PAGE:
§ Mr. O'GRADY
I believe if a plebiscite of married woman was taken upon that question that they would, by an b overwhelming majority, protest against it. I think that the words "some person nominated by her" would be of a most damaging character. They would damage the object the hon. Member has in view, and lead to such scenes among a certain very great minimum of working-class women of such a character as I think we ought not to contemplate for one moment.
§ Mr. CHIOZZA MONEY
It is quite obvious we have reached a point of very great difficulty. I think it is clear that a considerable number of Members desire to remove these words, but do not see clearly the words to put in their place. It is also a misfortune that when I moved this Amendment I carried it to the word "mother," as au Amendment could have been put in at an earlier point in the new Clause. Under those circumstances I do suggest we should adjourn now the consideration of this matter, because the Clause is in a very unsatisfactory state, and I am sure hon. Members will be inclined to agree.
§ Mr. MASTERMAN
We could not in any case go on for more than ten minutes, and it is evident there is some divergence of opinion which might be met by general agreement on Monday next. I, therefore, submit for your consideration that you might adjourn at this moment, only I make this one caveat, that we should all agree that on Monday we should not go on discussing the whole subject over again, but that we should confine ourselves to the very narrow point, because really I am getting very despairing at the present moment at the progress we are making with the Bill.
§ Mr. GOULDING
I had an Amendment on the Paper dealing with the whole maternity question. I dare say it was through inadvertence when the Amendments were ruled out that the matter did not come up as a special Clause. The Amendment I had down was "payable to the woman or to the husband, if nominated by her." I have never quite liked the words "or some other person nominated by her." I do not believe in the very few cases that the tyranny of the husband will be such as to force the woman to nominate the husband. I should like to see the words "or some other person" left out, and the words "or to the husband, if nominated by her," inserted. I will put it down.
§ Mr. RAMSAY MACDONALD
I do not resist the adjournment, but I hope that between now and Monday some great effort will be made to come to some sort of agreement. I want to say, quite definitely, that we cannot on any account accept the wording that has been moved. I quite agree with the hon. Member's intention, I do not think we disagree with that at all, but those of us who sit on these benches are profoundly convinced that the latter part of this new Clause is most unfortunately worded, and will give rise to all sorts of abuses of administration. I appeal to the hon. Member to get into communication with other hon. Members and to try and see if amongst them they cannot arrive at an understanding.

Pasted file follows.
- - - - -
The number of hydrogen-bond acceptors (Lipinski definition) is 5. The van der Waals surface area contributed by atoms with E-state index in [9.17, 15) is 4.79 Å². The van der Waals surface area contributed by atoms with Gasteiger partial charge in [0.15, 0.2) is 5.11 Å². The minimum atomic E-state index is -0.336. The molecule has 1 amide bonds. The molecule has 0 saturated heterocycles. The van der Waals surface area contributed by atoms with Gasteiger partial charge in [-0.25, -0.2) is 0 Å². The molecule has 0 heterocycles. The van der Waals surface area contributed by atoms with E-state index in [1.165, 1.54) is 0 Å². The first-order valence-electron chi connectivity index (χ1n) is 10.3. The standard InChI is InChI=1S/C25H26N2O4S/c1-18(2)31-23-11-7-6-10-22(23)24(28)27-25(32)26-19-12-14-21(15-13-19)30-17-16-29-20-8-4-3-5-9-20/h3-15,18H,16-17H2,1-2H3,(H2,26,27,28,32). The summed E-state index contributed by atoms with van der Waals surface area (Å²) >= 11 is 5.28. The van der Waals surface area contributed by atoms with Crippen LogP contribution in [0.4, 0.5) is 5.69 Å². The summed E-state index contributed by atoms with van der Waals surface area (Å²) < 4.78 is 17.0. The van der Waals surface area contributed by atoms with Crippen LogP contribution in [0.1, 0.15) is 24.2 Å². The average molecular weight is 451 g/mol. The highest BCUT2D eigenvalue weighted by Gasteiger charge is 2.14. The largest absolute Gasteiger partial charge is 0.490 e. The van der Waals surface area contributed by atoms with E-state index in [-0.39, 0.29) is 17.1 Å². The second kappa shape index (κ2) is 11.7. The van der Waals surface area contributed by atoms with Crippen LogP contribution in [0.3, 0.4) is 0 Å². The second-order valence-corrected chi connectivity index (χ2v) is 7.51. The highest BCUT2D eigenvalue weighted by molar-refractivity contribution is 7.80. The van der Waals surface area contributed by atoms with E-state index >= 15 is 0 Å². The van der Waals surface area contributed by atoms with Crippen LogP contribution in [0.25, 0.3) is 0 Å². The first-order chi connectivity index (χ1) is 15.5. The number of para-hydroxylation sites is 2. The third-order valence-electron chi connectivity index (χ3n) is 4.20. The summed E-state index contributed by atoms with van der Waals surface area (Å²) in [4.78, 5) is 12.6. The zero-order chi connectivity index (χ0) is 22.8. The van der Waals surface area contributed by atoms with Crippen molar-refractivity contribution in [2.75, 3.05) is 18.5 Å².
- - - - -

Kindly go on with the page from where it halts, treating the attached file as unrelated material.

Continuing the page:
§ The CHAIRMAN
Hon. Members will recognise that by accepting the Amendment the words of the proposed new Clause as far as the word "mother" ["to the mother"] stand part of the Clause, so that the ingenuity of Members must be exercised in connection with the words after it.
§ Mr. MASTERMAN
If the hon. Member withdraws his Amendment we have only dealt with the first line. Is not that so?
§ Mr. MacVEAGH
Would it not get over the difficulty if the hon. Member for Salisbury agreed to alter the Clause so that it should read, "or any relative nominated by the wife"?
§ Mr. CHIOZZA MONEY
Do I understand that if I withdraw my Amendment the only part of the Clause that stands is the first line?
§ The CHAIRMAN
I think it is. But if this Amendment is voted upon, we are on the fourth line ["to the mother"].
§ Mr. GLYN-JONES
By permitting the Amendment to be withdrawn, do we mean that these words have to stand?
§ The CHAIRMAN
No. If the Amendment is withdrawn the words of the proposed new Clause will stand only as far as "maternity benefit shall in every case be the mother's benefit." It seems to me that it is much more possible to come to an agreement after those words. Is it your pleasure that the Amendment be withdrawn? [HON. MEMBERS: "No."]
§ Mr. G. LOCKER-LAMPSON
You have allowed an Amendment to be discussed after the words "to the mother." How is it possible now to go back to the first line?
§ Lord ALEXANDER THYNNE
If this Amendment is pressed to a Division, we shall start again after the words "to the mother."
§ The CHAIRMAN
If a Division be pressed on this point, it carries the Committee as far as the words "to the mother."
§ Mr. RAMSAY MACDONALD
We need not allow ourselves to get into a difficulty because one Member of the Committee refuses to agree to what everybody else desires. If we find that between now and Monday we can come to an agreement, and if we cannot give effect to that agreement, I shall do everything I can to get my Friends to agree to the matter being raised on the Report stage. I want this matter settled in the spirit of the hon. Gentleman who raised the 3135 question. If we cannot, on account of red-tape, get it done in Committee, we will do it on Report.
§ Mr. BOOTH
I objected to the withdrawal, and I intend to persist. It is not a case of red-tape. The hon. Member and I have voted on opposite sides, and there is a vital difference between us. My suggestion is that we should adjourn the discussion of this Amendment and start the next sitting where we are now.
§ Mr. MASTERMAN
May I make a very strong appeal to my hon. Friend the Member for Pontefract in the interests of all? If this Amendment is withdrawn now, we shall have endorsed the statement that maternity benefit shall, in every case, be the mother's benefit. Beginning with that, we may be able to come to some common agreement. 3136 If the hon. Member presses his Amendment, it may be impossible to do that, although all the Committee want it. Therefore, I would strongly appeal to my hon. Friend.
§ Mr. GOULDING
I intend to put on the Paper for Monday an Amendment substituting the words "payable to the mother or to the husband or some other relation, if nominated by her," for the words "or some other person nominated by her."
§ Mr. BOOTH
I suggest that I am perfectly fair to both sides in suggesting that we should adjourn at this point. If between now and Monday any form of words can be agreed upon, and I hope one will be, when we meet we can withdraw the Amendment. If no agreement is come to, I hold the Committee to the fact that we have got so far.
§ The Committee adjourned at 3.58 p.m. till Two p.m. on Monday (28th July).